How much is too much? Graphic scenes in books

Photo courtesy of Blake Israel

The walls of the castle are building around you. The knights and maids and chefs bustle about as you look up and take in your surroundings. A grand, tiered, golden chandelier sways lightly just as the general comes running in yelling,

“The palace is under attack!” 

You watch the scene unfold in front of you: swords clanging, the main character breathing heavily, the prince’s near abduction. The plot is building, you’re excited, the novel is pulling you in. You had been struggling to get back into reading, but this book? This book was going to change that. And then, (record scratch) the main characters are making out.

Way too passionately.

In fact, they only met approximately two chapters ago. It’s way too intense; you barely even like the characters! All it does is interrupt the flow of the story.

Contemporary literature has a very big problem. 

The line delineating general fiction from romance has begun to blur. 

Series that once would have put focus on cultivating a fascinating story through avid imagery and world building have now begun to focus on where they can stuff smut into the seams of a story, sometimes ripping out plot details in the process. 

The ideas become jilted, the story is interrupted and now you are stuck reading a very, very graphic scene, with far too descriptive imagery. 

Kerri Maniscalco’s “Kingdom of the Cursed” was a decently entertaining gothic thriller novel about the disappearance of a girl’s sister, both of whom are witches hiding in old Italy.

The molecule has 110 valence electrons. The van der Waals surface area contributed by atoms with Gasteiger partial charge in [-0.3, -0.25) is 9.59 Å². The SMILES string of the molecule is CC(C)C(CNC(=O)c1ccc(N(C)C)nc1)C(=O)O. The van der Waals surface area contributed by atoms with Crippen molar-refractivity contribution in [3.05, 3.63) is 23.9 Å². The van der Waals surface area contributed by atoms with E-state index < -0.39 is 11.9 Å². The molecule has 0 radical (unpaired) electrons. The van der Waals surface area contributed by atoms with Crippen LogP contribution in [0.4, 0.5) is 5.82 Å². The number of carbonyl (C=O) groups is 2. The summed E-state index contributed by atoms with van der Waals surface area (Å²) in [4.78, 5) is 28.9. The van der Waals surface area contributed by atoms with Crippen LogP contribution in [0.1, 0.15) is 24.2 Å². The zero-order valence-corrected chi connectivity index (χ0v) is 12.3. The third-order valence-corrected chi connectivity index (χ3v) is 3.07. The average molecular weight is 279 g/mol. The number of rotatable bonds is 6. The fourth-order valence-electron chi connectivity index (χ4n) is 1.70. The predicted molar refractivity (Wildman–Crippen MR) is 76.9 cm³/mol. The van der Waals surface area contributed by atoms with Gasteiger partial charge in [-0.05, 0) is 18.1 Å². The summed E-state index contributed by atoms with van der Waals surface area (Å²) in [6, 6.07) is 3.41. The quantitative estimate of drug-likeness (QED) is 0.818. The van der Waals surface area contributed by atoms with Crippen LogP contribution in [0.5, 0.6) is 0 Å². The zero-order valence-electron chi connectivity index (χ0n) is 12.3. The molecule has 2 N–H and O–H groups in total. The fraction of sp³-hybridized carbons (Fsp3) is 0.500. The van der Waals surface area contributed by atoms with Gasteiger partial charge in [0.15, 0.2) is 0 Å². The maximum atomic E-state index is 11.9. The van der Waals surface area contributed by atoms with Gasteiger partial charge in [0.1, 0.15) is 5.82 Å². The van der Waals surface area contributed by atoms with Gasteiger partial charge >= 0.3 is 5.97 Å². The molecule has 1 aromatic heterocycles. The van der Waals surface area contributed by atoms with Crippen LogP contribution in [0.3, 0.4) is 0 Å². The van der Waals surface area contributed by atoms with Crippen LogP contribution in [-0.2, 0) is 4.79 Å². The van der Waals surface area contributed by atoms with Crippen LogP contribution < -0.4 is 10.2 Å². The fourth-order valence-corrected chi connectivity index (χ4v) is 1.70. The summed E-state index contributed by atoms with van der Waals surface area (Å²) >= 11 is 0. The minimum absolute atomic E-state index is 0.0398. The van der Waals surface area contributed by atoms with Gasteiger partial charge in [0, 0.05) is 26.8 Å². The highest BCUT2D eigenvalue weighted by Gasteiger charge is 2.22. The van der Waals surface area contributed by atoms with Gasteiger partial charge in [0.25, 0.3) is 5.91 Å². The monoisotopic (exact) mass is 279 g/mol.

When her sister’s body is found, frighteningly desecrated, she strives to find her sister’s killer at any cost, including dark magic. Mildly corny, but a generally interesting plot. 

The second book, however, was a shock. Pages into the “Kingdom of the Wicked” is a very graphic scene. 

This was completely contrary to the first book, which had no indications of being a smutty romance novel with fantastical undertones. 

The first book had focused on developing the mystery of her sister, with some instances of romance. This book jumped straight in. 

From the uncomfortable sexual imagery to the peculiar verbiage (the author tries hard to cling onto the historical nature of the setting), the plot is lost. 

The third novel was not even worth reading, as the very first page in the first chapter sets a scene using nudity, snow and boots: a true nightmare.

This is not to say that graphic imagery and sex scenes are akin to bad writing. 

There is nothing necessarily wrong with enjoying a romantic entanglement — graphic or not — in a novel. Even in film and television, some of the most critically acclaimed media is for mature audiences only. 

Academy Award-winning filmmaker Quentin Tarantino’s films tend to include nudity and sex, as does the Golden Globe-winning television show “Breaking Bad.” Margaret Atwood’s “The Handmaid’s Tale” is almost disturbingly graphic. 

These factors are not an issue until the quality of the story is lost, which is an ailment many modern authors suffer with. 

Low quality writing with incessant sex plagues contemporary literature. Authors like Penelope Douglas, Colleen Hoover and Emily Henry write romance lacking nuance and diversity, resulting in a mediocre read with mediocre characters and mediocre plot development. 

Aside from storytelling, according to The Washington Post, studies show that smut is not that dissimilar to pornography and can spur addictive tendencies. 

Heterosexual graphic scenes, notably, also contain other problems, with unnecessary depiction of nonconsensual acts, focuses on sexually driven power imbalances (such as in the workplace or bully romances) and alpha-male glorification, which all play into misogynistic values and the objectification of women. 

While reading smut might feel like a form of sexual liberation, it may cause more harm than a heightened libido.